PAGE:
If we all agree that our goal is to “finish the job,” then let’s get on with it. Currently, more than $6 billion is needed to fix high priority public health hazards associated with abandoned coal mines. To clean up water and watersheds, a total of $15 billion is needed. Despite this need, more than $1.5 billion that has been collected remains unspent. Clearly, a reauthorized AML Fund must keep the funding tap open. Therefore, TU encourages the Committee to make the AML Fund off-budget and not subject to the annual appropriations process.
The fee reduction in both bills is inappropriate given the overarching objective of putting money on the ground to complete projects. Both bills phase in substantial reductions in fees collected from coal mining companies over the life of the new authorization. In light of existing funding needs, we see no reason why the fee reduction is appropriate. We urge the Committee to retain the current fee structure. TU believes the current fee structure will be more palatable to companies if they are assured that all of the fees are expended on the purposes set forth in SMCRA as would be achieved by making the fund off-budget.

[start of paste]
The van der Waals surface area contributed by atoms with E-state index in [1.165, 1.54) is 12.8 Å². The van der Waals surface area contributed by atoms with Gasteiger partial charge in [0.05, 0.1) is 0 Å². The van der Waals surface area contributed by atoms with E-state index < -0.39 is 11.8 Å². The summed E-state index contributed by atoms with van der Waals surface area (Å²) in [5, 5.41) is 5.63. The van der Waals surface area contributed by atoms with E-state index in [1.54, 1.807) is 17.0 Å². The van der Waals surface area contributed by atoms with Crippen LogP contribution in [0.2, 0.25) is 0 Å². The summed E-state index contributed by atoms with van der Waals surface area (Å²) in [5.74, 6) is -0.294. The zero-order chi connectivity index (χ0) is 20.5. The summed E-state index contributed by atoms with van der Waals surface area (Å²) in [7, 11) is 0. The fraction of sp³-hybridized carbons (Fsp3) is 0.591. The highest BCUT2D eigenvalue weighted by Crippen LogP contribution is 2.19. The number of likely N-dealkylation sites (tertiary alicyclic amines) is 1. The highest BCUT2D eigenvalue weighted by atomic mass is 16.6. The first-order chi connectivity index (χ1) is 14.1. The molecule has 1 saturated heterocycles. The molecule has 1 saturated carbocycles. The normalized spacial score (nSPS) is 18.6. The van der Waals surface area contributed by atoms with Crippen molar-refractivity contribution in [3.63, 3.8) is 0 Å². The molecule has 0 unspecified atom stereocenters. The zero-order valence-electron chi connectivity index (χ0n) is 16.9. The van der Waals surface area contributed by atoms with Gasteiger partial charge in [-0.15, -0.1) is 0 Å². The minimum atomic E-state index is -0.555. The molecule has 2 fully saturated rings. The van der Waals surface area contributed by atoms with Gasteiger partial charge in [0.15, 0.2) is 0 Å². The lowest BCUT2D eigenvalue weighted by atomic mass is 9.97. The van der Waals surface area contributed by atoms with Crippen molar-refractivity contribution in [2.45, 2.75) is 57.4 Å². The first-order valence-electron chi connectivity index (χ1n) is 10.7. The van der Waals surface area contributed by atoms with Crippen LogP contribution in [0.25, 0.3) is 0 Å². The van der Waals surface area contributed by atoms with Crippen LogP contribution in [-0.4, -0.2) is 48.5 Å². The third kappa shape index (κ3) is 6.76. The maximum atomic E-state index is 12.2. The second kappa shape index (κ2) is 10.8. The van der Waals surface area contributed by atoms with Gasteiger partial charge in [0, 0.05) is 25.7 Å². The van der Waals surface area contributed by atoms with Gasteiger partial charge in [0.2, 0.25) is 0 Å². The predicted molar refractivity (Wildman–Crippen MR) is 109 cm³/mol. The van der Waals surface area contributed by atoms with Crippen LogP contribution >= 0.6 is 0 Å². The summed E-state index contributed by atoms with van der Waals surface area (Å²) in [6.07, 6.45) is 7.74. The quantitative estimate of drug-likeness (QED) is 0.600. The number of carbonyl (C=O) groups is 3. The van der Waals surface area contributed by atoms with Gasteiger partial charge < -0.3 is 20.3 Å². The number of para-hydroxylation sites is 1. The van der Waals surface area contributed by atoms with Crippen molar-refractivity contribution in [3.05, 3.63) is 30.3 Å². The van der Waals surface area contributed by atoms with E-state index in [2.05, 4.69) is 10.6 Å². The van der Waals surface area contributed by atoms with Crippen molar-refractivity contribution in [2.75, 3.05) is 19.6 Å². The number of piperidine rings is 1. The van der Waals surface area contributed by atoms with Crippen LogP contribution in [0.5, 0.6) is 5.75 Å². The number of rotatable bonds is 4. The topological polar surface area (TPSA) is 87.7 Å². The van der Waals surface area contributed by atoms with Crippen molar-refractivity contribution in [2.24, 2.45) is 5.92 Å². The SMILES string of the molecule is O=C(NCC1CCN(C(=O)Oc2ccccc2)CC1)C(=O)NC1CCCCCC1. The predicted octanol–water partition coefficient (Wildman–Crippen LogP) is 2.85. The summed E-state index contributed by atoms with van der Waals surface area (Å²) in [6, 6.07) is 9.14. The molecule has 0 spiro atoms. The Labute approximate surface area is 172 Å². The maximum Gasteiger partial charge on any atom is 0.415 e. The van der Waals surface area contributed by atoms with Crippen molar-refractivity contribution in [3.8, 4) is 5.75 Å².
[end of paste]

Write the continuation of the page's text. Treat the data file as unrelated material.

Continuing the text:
Finally, we urge the Committee to dedicate $25 million annually from the off-budget Reclamation Fund to the Clean Streams Initiative. We urge the Committee to support increasing the Clean Streams Initiative funding from its current level of $10 million up to $25 million over the course of the 15 year authorization.
Consider authorizing a similar reclamation fund for cleaning up abandoned hardrock mine pollution in the western U.S.